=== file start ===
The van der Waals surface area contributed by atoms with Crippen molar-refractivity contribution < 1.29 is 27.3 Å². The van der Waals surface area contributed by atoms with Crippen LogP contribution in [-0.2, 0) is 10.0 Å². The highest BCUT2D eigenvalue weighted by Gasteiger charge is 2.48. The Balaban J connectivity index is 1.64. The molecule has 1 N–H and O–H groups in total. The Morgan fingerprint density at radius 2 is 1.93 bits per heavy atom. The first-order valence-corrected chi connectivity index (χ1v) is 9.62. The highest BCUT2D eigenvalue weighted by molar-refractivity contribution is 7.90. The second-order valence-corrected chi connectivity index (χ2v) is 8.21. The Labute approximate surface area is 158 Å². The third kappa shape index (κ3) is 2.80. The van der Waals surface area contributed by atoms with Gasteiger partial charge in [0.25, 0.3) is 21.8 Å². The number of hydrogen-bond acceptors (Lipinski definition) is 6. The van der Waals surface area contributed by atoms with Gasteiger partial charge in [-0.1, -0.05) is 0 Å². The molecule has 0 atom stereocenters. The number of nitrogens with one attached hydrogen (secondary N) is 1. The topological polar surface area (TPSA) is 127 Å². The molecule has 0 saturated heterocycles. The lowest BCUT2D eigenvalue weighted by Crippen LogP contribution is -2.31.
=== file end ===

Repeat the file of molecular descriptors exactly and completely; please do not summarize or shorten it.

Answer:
The van der Waals surface area contributed by atoms with Crippen molar-refractivity contribution < 1.29 is 27.3 Å². The van der Waals surface area contributed by atoms with Crippen LogP contribution in [-0.2, 0) is 10.0 Å². The highest BCUT2D eigenvalue weighted by Gasteiger charge is 2.48. The Balaban J connectivity index is 1.64. The molecule has 1 N–H and O–H groups in total. The Morgan fingerprint density at radius 2 is 1.93 bits per heavy atom. The first-order valence-corrected chi connectivity index (χ1v) is 9.62. The highest BCUT2D eigenvalue weighted by molar-refractivity contribution is 7.90. The second-order valence-corrected chi connectivity index (χ2v) is 8.21. The Labute approximate surface area is 158 Å². The third kappa shape index (κ3) is 2.80. The van der Waals surface area contributed by atoms with Gasteiger partial charge in [0.25, 0.3) is 21.8 Å². The number of hydrogen-bond acceptors (Lipinski definition) is 6. The van der Waals surface area contributed by atoms with Gasteiger partial charge in [-0.1, -0.05) is 0 Å². The molecule has 0 atom stereocenters. The number of nitrogens with one attached hydrogen (secondary N) is 1. The topological polar surface area (TPSA) is 127 Å². The molecule has 0 saturated heterocycles. The lowest BCUT2D eigenvalue weighted by Crippen LogP contribution is -2.31.